WordReference Random House Learner's Dictionary of American English © 2015
dis•tin•guish /dɪˈstɪŋgwɪʃ/USA pronunciation
v. WordReference Random House Unabridged Dictionary of American English © 2015
dis•tin•guish•a•ble, adj. See -stin-.
- to mark off as different;
show a difference[~ + object + from + object]His height distinguishes him from the other boys.
- to recognize as distinct or different: [~ + between + object]I couldn't distinguish between some of the French vowels.[~ + object + from + object]Can you distinguish right from wrong?
- to perceive or sense clearly by the senses; recognize[~ + object]Without my glasses I can't distinguish certain signs on the road.
- to set apart as different;
characterize[~ + object]Her Italian accent distinguishes her.
- to make prominent or eminent[~ + oneself]He distinguished himself in the arts.
(di sting′gwish), v.t.
- to mark off as different (often fol. by from or by):He was distinguished from the other boys by his height.
- to recognize as distinct or different; recognize the salient or individual features or characteristics of:It is hard to distinguish her from her twin sister.
- to perceive clearly by sight or other sense;
recognize:He could not distinguish many of the words.
- to set apart as different; be a distinctive characteristic of;
characterize:It is his Italian accent that distinguishes him.
- to make prominent, conspicuous, or eminent:to distinguish oneself in battle.
- to divide into classes; classify:Let us distinguish the various types of metaphor.
- [Archaic.]to single out for or honor with special attention.
- to indicate or show a difference (usually fol. by between).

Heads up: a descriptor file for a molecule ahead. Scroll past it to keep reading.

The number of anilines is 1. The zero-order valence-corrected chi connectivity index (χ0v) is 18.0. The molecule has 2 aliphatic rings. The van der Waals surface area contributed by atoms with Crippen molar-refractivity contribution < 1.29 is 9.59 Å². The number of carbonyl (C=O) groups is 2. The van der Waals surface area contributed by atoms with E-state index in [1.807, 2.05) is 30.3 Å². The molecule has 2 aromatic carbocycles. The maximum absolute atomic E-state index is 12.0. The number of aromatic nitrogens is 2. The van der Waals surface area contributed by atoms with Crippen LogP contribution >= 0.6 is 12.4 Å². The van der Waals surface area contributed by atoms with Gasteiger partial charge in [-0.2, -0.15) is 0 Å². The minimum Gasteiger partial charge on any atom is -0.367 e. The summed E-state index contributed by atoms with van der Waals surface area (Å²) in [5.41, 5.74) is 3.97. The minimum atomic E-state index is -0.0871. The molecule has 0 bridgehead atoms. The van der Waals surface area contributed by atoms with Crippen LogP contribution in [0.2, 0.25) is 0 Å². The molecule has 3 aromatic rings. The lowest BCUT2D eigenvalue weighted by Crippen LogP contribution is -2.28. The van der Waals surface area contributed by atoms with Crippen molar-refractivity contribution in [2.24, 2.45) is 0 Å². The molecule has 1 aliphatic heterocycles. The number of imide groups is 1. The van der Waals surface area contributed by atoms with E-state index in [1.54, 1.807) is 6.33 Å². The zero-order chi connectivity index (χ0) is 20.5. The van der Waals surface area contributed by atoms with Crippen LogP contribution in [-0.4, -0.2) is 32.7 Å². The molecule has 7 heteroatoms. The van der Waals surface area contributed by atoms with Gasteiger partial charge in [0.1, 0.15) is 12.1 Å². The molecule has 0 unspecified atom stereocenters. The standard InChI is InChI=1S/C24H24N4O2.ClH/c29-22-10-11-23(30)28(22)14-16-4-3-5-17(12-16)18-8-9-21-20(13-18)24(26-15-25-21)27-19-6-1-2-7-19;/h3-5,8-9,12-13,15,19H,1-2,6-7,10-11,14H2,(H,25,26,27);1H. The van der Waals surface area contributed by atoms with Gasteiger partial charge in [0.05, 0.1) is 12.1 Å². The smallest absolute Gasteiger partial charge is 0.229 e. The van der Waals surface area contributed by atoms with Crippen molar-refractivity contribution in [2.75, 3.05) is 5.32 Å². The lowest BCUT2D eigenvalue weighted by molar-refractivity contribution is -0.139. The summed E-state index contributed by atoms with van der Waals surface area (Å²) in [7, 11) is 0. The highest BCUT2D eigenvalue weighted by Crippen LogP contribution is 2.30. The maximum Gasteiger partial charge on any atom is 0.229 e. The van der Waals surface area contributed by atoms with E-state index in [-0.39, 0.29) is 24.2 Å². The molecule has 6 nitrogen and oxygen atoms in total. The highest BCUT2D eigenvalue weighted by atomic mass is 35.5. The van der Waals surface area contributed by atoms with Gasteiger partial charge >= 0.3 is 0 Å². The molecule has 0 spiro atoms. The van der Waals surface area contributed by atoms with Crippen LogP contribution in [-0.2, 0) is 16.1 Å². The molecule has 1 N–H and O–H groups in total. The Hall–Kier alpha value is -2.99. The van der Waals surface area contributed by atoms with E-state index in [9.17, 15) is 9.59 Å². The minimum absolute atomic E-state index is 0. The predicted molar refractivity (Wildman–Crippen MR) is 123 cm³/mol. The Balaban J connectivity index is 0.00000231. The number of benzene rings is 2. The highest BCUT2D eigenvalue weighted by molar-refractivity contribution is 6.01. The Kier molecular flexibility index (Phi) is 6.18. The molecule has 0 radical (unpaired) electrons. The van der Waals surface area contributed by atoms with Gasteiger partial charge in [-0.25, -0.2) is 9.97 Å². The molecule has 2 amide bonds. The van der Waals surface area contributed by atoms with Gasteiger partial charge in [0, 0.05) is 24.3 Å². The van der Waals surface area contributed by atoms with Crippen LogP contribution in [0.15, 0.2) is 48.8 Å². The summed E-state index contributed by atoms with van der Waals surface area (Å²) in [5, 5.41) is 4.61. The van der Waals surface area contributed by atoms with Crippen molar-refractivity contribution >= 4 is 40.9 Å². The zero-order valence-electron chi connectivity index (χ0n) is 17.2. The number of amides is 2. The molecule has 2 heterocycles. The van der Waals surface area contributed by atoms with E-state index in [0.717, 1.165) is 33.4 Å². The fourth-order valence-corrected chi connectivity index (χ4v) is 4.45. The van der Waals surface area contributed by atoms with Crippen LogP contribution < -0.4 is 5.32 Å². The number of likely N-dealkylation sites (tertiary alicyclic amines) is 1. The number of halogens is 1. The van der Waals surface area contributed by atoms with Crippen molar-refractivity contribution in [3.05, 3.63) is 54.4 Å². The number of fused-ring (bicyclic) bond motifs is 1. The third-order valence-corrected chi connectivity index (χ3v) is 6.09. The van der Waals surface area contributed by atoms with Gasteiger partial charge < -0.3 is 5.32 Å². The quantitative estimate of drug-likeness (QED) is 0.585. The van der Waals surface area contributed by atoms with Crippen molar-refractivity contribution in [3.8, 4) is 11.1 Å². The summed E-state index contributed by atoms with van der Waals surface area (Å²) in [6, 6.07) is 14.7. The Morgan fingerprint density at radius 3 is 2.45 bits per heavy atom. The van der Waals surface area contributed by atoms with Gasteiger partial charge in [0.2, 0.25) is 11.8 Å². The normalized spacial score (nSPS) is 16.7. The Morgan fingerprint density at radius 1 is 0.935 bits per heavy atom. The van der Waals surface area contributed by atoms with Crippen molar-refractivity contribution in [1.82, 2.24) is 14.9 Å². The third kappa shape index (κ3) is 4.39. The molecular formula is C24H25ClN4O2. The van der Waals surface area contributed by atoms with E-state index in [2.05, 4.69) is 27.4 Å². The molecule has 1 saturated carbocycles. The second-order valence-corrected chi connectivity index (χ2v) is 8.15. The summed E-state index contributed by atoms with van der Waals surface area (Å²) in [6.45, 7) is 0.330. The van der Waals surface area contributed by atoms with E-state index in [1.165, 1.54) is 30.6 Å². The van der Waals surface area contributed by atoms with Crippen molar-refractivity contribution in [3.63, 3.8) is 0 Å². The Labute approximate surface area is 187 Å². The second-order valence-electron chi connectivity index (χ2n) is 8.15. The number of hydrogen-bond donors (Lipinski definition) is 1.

- to recognize or note differences;
dis•tin′guish•a•ble•ness, dis•tin′guish•a•bil′i•ty, n.
2 . Distinguish, differentiate, discriminate suggest an attempt to analyze characteristic features or qualities of things. To distinguish is to recognize the characteristic features belonging to a thing:to distinguish a light cruiser from a heavy cruiser.To discriminate is to perceive the particular, nice, or exact differences between things, to determine wherein these differences consist, and to estimate their significance:to discriminate prejudiced from unprejudiced testimony.To differentiate is to point out exactly and in detail the differences between (usually) two things:The symptoms of both diseases are so similar that it is hard to differentiate one from another.
2 . confuse.
- Latin distinguere; see distinct
- Anglo-French, Middle French distinguer)
- extension, by -ish2, of Middle English disting(u)en ( 1555–65
Collins Concise English Dictionary © HarperCollins Publishers::
distinguish /dɪˈstɪŋɡwɪʃ/ vb (mainly tr)
Etymology: 16th Century: from Latin distinguere to separate, discriminatedisˈtinguishable adj disˈtinguishing adj
- when intr, followed by between or among: to make, show, or recognize a difference or differences (between or among); differentiate (between)
- to be a distinctive feature of; characterize
- to make out; perceive
- to mark for a special honour or title
- to make (oneself) noteworthy
- to classify; categorize
'distinguishable' also found in these entries: